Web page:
Anita Sarkeesian, via Wikimedia Commons
Feminist critic Anita Sarkeesian is making a series of three films exploring female characters in video games. So far she has released the first two on and YouTube.

The project was funded by backers on Heading up the project page on the site is now a video games style cartoon with the caption 'Thankfully Anita has decided to face down the trolls and continue the project.'

Damsel in Distress

Sarkeesian's videos explore the 'damsel in distress' trope in video games. She defines this as 'a plot device in which a female character is placed in a perilous situation from which she cannot escape on her own and must then be rescued by a male character.'

She suggests that the damsel in distress has become the video game staple for female characters, giving examples of video games, from the earliest and most well-loved games, including Mario's Princess Peach and Princess Zelda, to more recent titles, which portray women as weak and incapable.

A male character will usually be the subject of a video game narrative, while female characters tend to exist as objects for male characters to rescue and/or receive as a reward for completing a quest. Sarkeesian suggests that repeating these tropes in video games 'helps to normalise extremely toxic, patronising and paternalistic attitudes about women'.

Criticising video games

Video games have traditionally been hugely male dominated, in terms of the people making them, playing them and the characters appearing in them. The balance has shifted a little in recent years, with increasing numbers of women and girls being drawn to gaming, but as Sarkeesian shows, the role of women in the games themselves has not really moved on in the genre.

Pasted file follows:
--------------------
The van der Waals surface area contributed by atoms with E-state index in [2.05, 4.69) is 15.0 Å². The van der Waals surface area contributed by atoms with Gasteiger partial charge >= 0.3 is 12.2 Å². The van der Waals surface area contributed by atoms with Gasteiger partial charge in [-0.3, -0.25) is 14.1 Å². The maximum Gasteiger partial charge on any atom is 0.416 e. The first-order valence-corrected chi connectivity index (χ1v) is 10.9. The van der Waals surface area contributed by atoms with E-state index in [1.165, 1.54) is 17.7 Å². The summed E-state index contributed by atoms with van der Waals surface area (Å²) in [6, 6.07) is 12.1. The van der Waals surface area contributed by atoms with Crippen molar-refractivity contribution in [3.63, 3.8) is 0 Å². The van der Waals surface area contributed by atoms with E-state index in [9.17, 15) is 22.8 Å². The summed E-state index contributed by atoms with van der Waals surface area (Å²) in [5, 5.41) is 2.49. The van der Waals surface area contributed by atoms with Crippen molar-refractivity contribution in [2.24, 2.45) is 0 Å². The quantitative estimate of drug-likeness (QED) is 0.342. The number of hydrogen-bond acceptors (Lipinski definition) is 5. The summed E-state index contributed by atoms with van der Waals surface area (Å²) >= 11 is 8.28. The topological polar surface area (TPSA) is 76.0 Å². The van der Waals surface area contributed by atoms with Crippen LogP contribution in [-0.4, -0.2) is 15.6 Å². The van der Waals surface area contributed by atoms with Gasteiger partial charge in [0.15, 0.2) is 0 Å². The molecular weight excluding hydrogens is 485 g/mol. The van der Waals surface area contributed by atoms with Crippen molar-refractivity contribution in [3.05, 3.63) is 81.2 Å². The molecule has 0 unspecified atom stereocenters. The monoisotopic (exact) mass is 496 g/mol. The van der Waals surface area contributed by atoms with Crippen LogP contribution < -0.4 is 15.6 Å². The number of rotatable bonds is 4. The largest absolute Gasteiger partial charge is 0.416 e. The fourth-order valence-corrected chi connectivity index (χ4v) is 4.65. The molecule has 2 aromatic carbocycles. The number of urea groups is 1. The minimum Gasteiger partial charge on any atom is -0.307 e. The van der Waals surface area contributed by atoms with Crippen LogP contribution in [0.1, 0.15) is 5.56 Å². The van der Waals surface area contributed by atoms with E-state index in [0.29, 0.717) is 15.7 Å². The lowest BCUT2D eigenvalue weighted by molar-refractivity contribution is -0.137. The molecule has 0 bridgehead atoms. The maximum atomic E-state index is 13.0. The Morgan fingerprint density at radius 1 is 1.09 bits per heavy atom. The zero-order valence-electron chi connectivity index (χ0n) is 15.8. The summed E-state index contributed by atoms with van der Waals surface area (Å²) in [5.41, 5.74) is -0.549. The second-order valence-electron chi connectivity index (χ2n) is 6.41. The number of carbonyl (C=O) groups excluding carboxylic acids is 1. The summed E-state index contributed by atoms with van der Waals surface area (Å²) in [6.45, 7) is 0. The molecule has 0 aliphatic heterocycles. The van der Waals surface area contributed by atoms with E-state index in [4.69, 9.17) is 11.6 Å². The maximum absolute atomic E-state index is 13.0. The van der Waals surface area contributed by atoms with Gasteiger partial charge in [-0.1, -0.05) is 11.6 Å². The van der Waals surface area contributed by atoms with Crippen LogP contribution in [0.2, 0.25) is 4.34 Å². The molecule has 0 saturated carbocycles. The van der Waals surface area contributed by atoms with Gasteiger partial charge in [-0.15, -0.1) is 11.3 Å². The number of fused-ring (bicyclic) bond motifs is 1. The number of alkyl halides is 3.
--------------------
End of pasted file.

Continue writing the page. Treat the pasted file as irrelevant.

Sarkeesian has clearly been interested in video games for a long time. She makes the point that you can enjoy something whilst finding some aspects of it troubling. I discussed a similar issue, in my post 'Is it OK to enjoy sexist films?'

But Sarkeesian received so much abuse on YouTube for her measured critique of the video games genre, that she has had to disable comments. If you want to read the kinds of horrible things people have said, she blogged about them here.

Henry Meynell Rheam, via Wikimedia Commons

Distressed damsels

The distressed damsel character is a problem that extends far beyond video games.

We grow up on fairy tales - Rapunzel is rescued from her tower by the handsome prince, Sleeping Beauty is woken from her sleep by the prince fighting his way to her, Snow White is brought back to life by the prince.

Before we can even read and write we learn about these helpless female characters who get themselves into sticky situations and wait around for a bloke to come and rescue them.

Thinking that her role in life is to dress like a princess and wait around for a nice chap to come and get her hardly seems a good way for a 21st century girl to begin life, and nor should boys grow up thinking they have to spend their time getting girls out of trouble.

Critiquing this trope in video games is one woman's attempt to reconcile the contradiction between enjoying an art work, whilst worrying about some of the assumptions about gender that it presents. And so we must help our children to enjoy these fairy tales and the characters they present, which are an important part of our cultural history, and yet also help them to understand that real life isn't like that, and nor are real men and women.

The fact that Sarkeesian was shot down for doing this says far more about the shooters themselves, and perhaps a certain cohort of video games fanatics, than it does about her project or the games by which it was inspired. And of course, by persevering with the project, she proved that 21st century women aren't damsels in distress.